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How to Use Music as a Holistic Therapy Method

2 mins read

Music can liven up a traffic-filled drive home or make for a memorable night on the dance floor with friends and family. People go to concerts, recitals, or musicals to take in mesmerizing blends of dancing, singing, and acting. For years, different cultures have integrated music or musical elements in prayer, work, and matrimonial ceremonies. This music can be used as a type of entertainment, but it can also be a form of therapy.

Along with yoga, guided meditation, and art therapy, music therapy is one of many holistic approaches that can treat physical and mental health issues, such as alcohol abuse, anxiety, or depression.

Music therapy utilizes creating, singing, moving, or listening to music as a form of treatment. Many find music therapy allows them to express themselves in ways other types of communication don’t. It can also provide physical rehabilitation through movement.

There are many types of music therapy. Below we’ll explore some of these forms and how to apply them.

What Is Music Therapy?

Music therapy is a therapeutic technique that uses sound and rhythm to engage, inspire, uplift, and rehabilitate a patient. It can be an active experience (the patient creates, dances to, sings, or hums music) or a passive experience (the patient listens or responds to music).

There are people specifically trained in this form of therapy. Those who want to teach music therapy techniques for holistic purposes must complete music therapy school, gain board certification, and follow state-specific requirements to practice. Their goal is to determine which method of music therapy is appropriate for a patient. They may use a combination of techniques to achieve the best results.

Common Types of Music Therapy

Several forms of music therapy have been developed over the years. Each method encourages the patient to engage with music on some level. You don’t need a musical background to participate in any of these methods. But for best results, you should work with a music therapist.

Types of music therapy are:

  • Analytical music therapy: Encourages an improvised dialogue by playing an instrument or singing to let out unconscious thoughts, which you can then discuss with your therapist.
  • Benenzon music therapy: Combines psychoanalysis and music making. Asks patients to search for a musical sound identity by finding sounds that match their internal mental state.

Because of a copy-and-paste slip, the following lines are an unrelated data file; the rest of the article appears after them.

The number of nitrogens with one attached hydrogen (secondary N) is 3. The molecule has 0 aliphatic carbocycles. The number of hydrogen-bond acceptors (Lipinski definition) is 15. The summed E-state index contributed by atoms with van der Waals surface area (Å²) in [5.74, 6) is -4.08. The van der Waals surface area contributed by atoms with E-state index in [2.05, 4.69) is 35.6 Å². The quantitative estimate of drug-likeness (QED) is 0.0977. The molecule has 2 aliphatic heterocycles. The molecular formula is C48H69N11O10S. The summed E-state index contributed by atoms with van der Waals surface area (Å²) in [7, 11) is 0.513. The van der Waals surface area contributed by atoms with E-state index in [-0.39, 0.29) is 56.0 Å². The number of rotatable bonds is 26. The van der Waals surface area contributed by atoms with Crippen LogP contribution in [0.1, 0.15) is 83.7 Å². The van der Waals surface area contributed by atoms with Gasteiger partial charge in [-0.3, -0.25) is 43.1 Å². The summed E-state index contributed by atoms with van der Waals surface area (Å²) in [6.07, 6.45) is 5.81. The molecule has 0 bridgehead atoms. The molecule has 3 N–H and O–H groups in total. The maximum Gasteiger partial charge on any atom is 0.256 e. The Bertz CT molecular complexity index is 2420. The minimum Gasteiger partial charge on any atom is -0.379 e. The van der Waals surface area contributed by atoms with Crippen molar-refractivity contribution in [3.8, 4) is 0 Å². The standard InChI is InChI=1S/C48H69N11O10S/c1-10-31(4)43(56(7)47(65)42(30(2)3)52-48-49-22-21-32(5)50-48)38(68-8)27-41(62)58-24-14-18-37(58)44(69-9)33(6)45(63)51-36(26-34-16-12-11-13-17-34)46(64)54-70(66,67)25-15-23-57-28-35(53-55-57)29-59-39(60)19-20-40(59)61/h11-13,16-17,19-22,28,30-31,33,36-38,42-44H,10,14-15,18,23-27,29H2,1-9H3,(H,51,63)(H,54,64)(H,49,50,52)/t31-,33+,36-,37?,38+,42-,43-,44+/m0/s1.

• Cognitive behavioral music therapy (CBMT): CBMT uses concepts from cognitive behavioral therapy and meshes them with music. Music is used as a way to describe and change behaviors. This can involve either listening to or actively engaging in music.
  • Community music therapy: Focuses on music creating community change. Done in a group setting and requires some form of engagement from each member.
  • The Bonny method of guided imagery and music (GIM): Utilizes classical music to stimulate the imagination. This is a passive experience, where the patient explains sensations, memories, imagery, and feelings that classical music conjures.
  • Vocal psychotherapy: The patient uses vocal exercises, natural sounds, and breathing techniques to connect with their psychological mindset.

A patient’s first session with a musical therapist will involve laying out overall goals. After establishing objectives, a patient may be asked to tap into their emotions when working with music. Some techniques focus on revealing repressed feelings, while other methods work on changing how you feel.

What Does Music Therapy Treat?

Holistic music therapy treats many mental health disorders as well as physical diseases. Some people use music therapy in conjunction with other treatments, while others use it as their main source of rehabilitation.

Music therapy treats:

  • depression
  • anxiety disorders
  • post-traumatic stress disorder
  • dementia
  • autism
  • different forms of cancer
  • chronic pain
  • headaches
  • substance use disorders
  • traumatic brain injury

There are several benefits of music therapy on both the mind and body.

These include:

  • improved sleep
  • lowered risk of stroke and coronary artery disease
  • lowered cholesterol levels
  • lowered blood pressure
  • balanced mood swings
  • drops in stress

Starting Music Therapy

Starting a new form of therapy can be uncomfortable. You may want to go on YouTube and find some tutorials. However, a professional introduction with an instructor may make your first experience more fulfilling. However you approach it, just remember that open-mindedness is key when starting something new.

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